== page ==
Small business health insurance costs: What can you expect?

Offering group health insurance is getting more expensive, causing some employers to wonder if offering health benefits will become unsustainable within the next few years. This is especially true for small businesses with tight budgets, fewer resources at their disposal, and fewer employees to help meet the participation requirements for group health plans.

So what’s a small employer to do when offering health insurance seems unrealistic given budget constraints? Below we’ll discuss the healthcare costs small organizations can expect when offering employer-sponsored health insurance and how organizations can control costs with a health reimbursement arrangement (HRA).

How much do group health insurance premiums cost?

According to the Kaiser Family Foundation (KFF)1, annual group health insurance premiums average around $7,911 a year for single coverage—roughly $659 monthly—and $22,463 a year for family coverage, which is about $1,872 a month.

In 2022, 17% of small organizations with fewer than 200 workers paid between 25%-50% of their employees’ single coverage premiums, whereas 28% of small businesses paid the same amount for family coverage. This amounts to an employer contribution equaling $1,978–$3,956 for single coverage and $5,616–$11,232 for family coverage.

Monthly premiums run higher for certain types of health insurance, like preferred provider organization (PPO) plans and health maintenance organization (HMO) plans. Premiums are also more expensive in the Northeast and Midwest regions of the United States and in specific industries like transportation, communications, and utilities.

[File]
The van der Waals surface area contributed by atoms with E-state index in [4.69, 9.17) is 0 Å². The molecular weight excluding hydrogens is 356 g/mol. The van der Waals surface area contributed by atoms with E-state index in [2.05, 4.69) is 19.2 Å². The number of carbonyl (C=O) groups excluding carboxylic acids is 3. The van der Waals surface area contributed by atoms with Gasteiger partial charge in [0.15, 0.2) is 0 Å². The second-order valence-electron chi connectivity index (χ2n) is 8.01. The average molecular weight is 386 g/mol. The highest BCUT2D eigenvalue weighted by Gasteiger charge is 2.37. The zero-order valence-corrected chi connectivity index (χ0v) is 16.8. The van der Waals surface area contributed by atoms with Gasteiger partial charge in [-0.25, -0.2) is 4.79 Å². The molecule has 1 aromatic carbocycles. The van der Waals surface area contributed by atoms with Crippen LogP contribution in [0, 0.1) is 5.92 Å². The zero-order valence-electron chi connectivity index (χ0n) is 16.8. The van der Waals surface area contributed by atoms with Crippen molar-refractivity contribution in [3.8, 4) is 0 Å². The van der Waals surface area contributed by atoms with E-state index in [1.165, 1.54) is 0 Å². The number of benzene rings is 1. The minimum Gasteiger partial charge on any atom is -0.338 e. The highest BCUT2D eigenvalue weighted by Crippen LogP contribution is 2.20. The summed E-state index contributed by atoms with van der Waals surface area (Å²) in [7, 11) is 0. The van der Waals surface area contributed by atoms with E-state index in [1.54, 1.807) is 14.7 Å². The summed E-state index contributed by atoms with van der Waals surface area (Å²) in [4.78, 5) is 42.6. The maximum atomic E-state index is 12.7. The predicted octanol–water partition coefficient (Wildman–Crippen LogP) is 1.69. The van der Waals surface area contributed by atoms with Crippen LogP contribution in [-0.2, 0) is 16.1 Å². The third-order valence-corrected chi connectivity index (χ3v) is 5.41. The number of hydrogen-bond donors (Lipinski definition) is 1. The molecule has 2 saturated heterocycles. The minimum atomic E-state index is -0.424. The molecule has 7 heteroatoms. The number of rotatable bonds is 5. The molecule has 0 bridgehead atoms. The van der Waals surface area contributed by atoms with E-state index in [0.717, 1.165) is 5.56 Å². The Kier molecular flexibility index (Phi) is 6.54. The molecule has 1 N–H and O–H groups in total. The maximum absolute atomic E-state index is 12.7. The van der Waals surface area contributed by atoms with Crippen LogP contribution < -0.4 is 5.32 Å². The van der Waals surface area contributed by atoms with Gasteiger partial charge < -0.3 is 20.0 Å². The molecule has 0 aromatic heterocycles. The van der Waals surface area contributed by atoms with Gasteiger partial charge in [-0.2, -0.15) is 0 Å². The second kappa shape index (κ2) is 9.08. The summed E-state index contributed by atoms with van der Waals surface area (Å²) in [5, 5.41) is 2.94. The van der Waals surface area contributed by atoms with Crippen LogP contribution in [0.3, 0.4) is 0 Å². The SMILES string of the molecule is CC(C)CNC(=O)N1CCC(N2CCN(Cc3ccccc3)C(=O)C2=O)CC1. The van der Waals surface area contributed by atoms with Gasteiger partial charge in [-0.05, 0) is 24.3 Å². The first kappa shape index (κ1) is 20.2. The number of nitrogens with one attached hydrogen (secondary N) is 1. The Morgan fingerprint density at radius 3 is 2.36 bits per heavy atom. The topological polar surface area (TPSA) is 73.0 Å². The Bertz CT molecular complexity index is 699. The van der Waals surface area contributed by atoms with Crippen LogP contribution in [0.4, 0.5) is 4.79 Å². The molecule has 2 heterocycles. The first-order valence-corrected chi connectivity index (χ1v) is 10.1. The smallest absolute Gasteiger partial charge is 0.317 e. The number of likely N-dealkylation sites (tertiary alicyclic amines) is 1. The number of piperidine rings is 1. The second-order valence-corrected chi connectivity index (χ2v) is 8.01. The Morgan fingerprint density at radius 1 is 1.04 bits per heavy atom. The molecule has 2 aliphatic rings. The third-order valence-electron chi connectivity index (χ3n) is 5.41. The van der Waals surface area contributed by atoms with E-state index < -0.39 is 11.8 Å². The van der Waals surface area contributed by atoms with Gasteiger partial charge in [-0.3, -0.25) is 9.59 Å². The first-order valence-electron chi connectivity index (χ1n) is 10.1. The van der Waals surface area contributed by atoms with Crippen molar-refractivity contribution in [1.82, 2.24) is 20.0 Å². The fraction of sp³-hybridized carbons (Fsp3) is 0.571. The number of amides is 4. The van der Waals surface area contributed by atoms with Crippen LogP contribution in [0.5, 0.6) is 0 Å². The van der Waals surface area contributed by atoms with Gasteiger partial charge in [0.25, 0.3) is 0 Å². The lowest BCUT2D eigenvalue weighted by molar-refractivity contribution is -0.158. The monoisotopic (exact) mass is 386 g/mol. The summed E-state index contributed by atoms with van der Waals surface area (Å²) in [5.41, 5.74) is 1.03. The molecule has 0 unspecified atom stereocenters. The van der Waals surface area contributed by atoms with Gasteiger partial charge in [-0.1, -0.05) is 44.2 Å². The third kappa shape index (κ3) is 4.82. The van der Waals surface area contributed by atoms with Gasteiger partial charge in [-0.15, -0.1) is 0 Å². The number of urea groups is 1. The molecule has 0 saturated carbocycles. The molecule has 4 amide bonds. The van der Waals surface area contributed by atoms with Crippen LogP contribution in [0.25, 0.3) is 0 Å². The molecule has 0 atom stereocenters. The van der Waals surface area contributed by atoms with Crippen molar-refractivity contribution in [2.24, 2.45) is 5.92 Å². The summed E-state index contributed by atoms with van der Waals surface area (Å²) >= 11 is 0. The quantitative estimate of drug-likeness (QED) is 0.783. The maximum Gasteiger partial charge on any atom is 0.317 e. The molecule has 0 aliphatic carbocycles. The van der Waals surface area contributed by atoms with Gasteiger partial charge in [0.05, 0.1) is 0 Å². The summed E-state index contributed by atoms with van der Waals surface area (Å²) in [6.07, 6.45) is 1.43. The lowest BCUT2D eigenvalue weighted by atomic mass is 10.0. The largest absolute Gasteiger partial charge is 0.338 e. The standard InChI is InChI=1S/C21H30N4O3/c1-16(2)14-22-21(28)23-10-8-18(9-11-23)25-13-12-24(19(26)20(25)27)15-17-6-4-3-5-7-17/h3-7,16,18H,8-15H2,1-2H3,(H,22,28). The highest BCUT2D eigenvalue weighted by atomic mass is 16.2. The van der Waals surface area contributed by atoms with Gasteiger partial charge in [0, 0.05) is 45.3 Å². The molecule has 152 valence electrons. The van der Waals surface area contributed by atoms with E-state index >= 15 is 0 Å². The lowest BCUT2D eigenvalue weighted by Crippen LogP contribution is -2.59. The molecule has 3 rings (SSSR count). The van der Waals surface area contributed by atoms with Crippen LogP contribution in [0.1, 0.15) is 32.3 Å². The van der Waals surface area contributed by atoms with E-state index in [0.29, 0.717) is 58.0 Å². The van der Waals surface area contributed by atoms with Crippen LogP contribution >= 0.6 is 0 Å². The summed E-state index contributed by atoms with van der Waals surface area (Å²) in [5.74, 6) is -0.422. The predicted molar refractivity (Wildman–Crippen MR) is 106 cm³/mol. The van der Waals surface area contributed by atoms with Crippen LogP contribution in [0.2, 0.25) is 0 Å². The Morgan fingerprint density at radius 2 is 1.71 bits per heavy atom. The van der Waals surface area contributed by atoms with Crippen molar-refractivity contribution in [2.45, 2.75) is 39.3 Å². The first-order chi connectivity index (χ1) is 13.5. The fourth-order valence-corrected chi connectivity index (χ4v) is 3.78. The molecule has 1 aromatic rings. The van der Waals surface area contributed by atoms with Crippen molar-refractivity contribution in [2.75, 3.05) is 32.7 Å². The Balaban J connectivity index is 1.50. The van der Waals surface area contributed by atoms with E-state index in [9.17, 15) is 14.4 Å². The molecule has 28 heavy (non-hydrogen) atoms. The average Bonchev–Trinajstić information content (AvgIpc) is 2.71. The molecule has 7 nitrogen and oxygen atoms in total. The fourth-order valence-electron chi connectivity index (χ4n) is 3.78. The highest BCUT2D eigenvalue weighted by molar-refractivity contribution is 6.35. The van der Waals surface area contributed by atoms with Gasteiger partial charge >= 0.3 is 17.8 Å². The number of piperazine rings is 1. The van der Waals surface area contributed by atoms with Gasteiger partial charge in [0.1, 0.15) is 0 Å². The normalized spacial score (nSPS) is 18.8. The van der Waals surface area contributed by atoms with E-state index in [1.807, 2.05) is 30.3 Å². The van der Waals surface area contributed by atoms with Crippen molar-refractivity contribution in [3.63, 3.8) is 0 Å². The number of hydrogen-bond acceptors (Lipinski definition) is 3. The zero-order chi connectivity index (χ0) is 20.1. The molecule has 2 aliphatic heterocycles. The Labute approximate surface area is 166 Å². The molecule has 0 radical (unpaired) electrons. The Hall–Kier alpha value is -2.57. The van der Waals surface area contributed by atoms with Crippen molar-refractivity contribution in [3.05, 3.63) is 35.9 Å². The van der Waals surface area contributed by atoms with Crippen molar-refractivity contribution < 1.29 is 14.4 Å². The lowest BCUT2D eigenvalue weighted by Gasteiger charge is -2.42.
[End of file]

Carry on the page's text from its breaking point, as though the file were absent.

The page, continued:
Of course, organizations can reduce their budget by implementing higher cost-sharing requirements for employees. However, adding these requirements increase the risk that eligible employees will decline participation in the plan.

If too many employees choose not to participate, the organization may not be able to offer the policy at all. An insurance company typically requires at least 70% of employees to participate in a group health plan.

How much time does it take to administer a group health insurance plan?

While many organizations are aware of the cost of offering a group health plan, they are less prepared for another factor—the cost of the plan’s administration time. For most small organizations trying to get as much done with as little staff as possible, the impact of this administration cost might even exceed premium costs.

Let’s go over the three most significant factors that make managing a group health plan time and labor-intensive:

  1. Ongoing regulatory changes the organization must track
  2. Complicated communication processes
  3. Painful yearly renewal processes

1. Ongoing regulatory changes the organization must track

For many small businesses, having an entire human resources team to tackle the administrative tasks of offering group health insurance coverage isn’t an option. That means an already busy employee must become the go-to person to educate staff on health insurance options, who is eligible for coverage, what local facilities are in- or out-of-network, and the covered services under the plan. They also must stay on top of rule changes.

Without someone watching these regulations full-time, it’s easy for some rules to slip through the cracks, making your plan out of compliance—which comes with hefty penalties of up to thousands of dollars.

2. Complicated communication processes

Group health insurance plans also require businesses to undergo a complicated communication process between employers, the health carrier, and their employees.

Employers are often forced to become an intermediary between the health insurer and employees, managing tedious and unorganized back-and-forth communication via phone and email updates every time an insurance issue surfaces.

Larger companies may be able to undertake these tasks. But for many small employers, this is time better spent on running their business.

3. Painful yearly renewal processes

Annual benefit renewals that come with group health insurance plans are complex and require a lot of time to complete. If claims employees made to the insurance carrier were expensive the previous year—if they’ve filed a higher than usual number of health insurance claims, for example—they’ll likely face cost increases or changes in plan terms.

You must then consider whether you will accept the changes, negotiate with the carrier, or work to identify new health insurance options that better match your budget and benefits goals. To do this, you may need to meet with new benefits brokers, which takes time.